Thinking Well, Part 3: What Truth Are You Afraid Of?
The truth is a stubborn thing. It is true whether we believe it or not. It resists consensus; it is not impressed or intimidated by office, rank, or power; it is impervious to feelings. Agreement with others may comfort us, but it has no impact on what is true. It doesn’t matter how strongly we feel about something; the heart has no influence on the truth.
Man’s problems stem from our attempts to deny what is true. When it comes to truth, there is only one reliable source: the inspired Word of God! This is a reality mankind has chosen to reject. No matter how strenuous our denials; how committed our disagreement; how strong our feelings; we cannot change one tittle of the truth.
The title of this last installment on Thinking Well poses a question: “What truth are you afraid of?” Our first reaction might be, “That’s silly. I’m not afraid of the truth.” But have you ever stopped and thought about this question? Let’s take a closer look at the implications of this question in our lives.
We are all acquainted with cliches that express this type of thinking: ignorance is bliss; turning a blind eye; a fool’s paradise. These expressions all point to a desire to avoid the pain or the responsibility that comes with knowing the truth about a matter. We may believe we don’t think this way, but is there evidence of this thinking in our own lives? Here are a few short examples:
I discover a mole on my arm that has changed shape and is now sensitive to the touch. But I’d rather not go to the doctor. It’s a pain to setup an appointment and take time out of my day! So, it becomes something to ignore. No diagnosis is a good diagnosis. “If I ignore it, it will go away.” The danger is that the pain may subside but the cause remains and continues to do harm.
I see serious red flags in a developing relationship, yet I turn a blind eye in fear that addressing my concerns might end the relationship. I have chosen to live in blissful ignorance. When others take this approach to a matter, we say they are living in a fool’s paradise.
Often, we choose to remain uninformed or refuse to consider the truth about something to escape the pain. Not knowing allows us to not have to worry, feel responsible, or become upset over it. I know of cases where people have experienced years of pain. It is only when they could no longer manage the pain that they reluctantly heeded the pleas of a loved one to seek help. Here’s a quote from M. Scott Peck in his seminal work The Road Less Traveled discussing this very issue:
Truth or reality is avoided when it is painful. When we try to circumvent the pain instead of meeting it, we must rely on strategies that cause us great harm. We deny the reality that is causing the pain. We justify not dealing with the pain with well warn phrases like “what I don’t know won’t hurt me”.…we must always hold truth…to be more important, more vital to our self-interest, than our comfort. Conversely, we must always consider our personal discomfort relatively unimportant and, indeed, even welcome it in the service of the search for truth. Mental health is an ongoing process of dedication to reality at all costs.
I would add that spiritual health is an ongoing process of dedication to the truth at all costs. So, I ask you: what truth are you afraid of?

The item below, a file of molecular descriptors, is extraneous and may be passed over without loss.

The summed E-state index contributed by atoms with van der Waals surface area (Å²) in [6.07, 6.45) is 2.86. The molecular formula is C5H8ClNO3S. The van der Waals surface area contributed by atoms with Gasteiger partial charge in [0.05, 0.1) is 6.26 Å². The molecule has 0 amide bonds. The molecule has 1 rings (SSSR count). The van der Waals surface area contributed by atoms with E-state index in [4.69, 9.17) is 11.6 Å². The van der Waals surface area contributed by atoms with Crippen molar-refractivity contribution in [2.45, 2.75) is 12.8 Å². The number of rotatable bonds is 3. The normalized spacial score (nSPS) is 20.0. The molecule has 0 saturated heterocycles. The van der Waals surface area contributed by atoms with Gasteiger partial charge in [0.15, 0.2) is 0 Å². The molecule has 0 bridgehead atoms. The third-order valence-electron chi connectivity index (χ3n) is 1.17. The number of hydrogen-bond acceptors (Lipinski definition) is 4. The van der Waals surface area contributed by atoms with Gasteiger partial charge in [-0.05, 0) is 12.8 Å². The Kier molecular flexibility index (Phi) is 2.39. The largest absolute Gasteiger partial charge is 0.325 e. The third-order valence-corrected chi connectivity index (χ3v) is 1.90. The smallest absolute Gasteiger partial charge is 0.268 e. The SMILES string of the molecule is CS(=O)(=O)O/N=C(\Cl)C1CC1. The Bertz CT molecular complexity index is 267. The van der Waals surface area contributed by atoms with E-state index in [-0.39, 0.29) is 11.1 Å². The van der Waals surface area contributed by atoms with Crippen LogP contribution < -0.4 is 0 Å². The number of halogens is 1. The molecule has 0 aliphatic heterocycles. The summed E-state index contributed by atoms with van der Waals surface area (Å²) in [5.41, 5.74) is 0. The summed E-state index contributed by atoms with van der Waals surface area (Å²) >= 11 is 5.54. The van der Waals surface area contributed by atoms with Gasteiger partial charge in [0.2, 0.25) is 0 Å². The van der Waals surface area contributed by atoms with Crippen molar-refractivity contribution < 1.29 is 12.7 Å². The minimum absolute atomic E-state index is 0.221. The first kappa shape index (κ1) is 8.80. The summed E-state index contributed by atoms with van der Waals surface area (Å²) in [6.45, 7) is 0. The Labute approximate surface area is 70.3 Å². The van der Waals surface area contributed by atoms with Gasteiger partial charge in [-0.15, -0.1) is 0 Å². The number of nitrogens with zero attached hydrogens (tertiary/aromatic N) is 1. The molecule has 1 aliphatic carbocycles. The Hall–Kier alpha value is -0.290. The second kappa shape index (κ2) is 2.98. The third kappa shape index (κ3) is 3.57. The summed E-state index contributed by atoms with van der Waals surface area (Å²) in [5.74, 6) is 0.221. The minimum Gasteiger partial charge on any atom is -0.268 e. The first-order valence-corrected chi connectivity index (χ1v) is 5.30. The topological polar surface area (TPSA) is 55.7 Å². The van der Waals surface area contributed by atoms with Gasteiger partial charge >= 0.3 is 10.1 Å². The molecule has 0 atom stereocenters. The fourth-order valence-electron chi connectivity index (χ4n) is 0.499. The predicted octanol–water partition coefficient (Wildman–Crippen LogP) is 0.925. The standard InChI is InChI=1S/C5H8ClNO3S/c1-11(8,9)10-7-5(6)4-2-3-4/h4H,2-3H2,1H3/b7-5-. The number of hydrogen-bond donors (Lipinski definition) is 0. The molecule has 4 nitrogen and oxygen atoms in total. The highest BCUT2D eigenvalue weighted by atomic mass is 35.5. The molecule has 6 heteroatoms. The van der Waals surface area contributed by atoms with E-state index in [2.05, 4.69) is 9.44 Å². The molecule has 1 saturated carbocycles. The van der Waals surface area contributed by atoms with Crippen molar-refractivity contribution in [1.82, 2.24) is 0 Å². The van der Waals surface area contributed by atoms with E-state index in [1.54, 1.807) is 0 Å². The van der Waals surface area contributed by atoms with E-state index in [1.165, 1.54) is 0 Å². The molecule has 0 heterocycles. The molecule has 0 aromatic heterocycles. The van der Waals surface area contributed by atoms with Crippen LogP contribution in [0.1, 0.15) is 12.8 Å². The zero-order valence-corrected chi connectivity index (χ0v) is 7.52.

Truth in a Napkin
Then another came, saying, ‘Master, look, here is your pound, which I have kept put away in a napkin. For I feared you, because you are an exacting man. You collect what you did not deposit, and reap what you did not sow.’ – Luke 19:20-21
Many are satisfied with what they have. A satisfaction that I believe is fueled by the fear of digging deeper. “Leave well enough alone”; “no news is good news”; “you’re just opening up a can of worms.” Some who may be well meaning tell us that digging deeper will only lead us into error. They are afraid. Are you?
The dedication to and the pursuit of the truth is a labor of love. It is the hunger that should be in each one of us. But it does take significant effort. This effort must be done carefully, patiently, and in humility. When we tremble before God’s Word, we are submitting ourselves to be corrected by it.
The servant in Luke 19 was afraid. His fear led him to be frozen in place. He earned nothing but condemnation for his fear. What truth are you willing to ignore for the sake of avoiding the pain of correction? What are you willing to do to justify a careless approach to truth?
Strategies That Cause Us Great Harm
Dr. Peck tells us that denying truth requires a strategy. I might add that the strategies we develop are complicated. We are often consciously unaware of the flaws in our thinking that are designed to keep us blissfully ignorant. Thinking well requires us to expose this faulty thinking and move beyond them. These strategies that we create are the cause of great harm to us and those we love.
People tend to seek information that confirms their beliefs rather than disproves them. Our wishes, hopes, and fears make us likely to accept something as true if it supports what we want to believe. We are likely to weigh facts differently when those facts are personally threatening.
Motivated reasoning relies on emotion to make the decisions we desire rather than accurate evidence. It helps us find arguments in favor of what we want to believe while rejecting arguments against what we believe. Motivated reasoning can lead to forming and clinging to false beliefs despite substantial evidence to the contrary.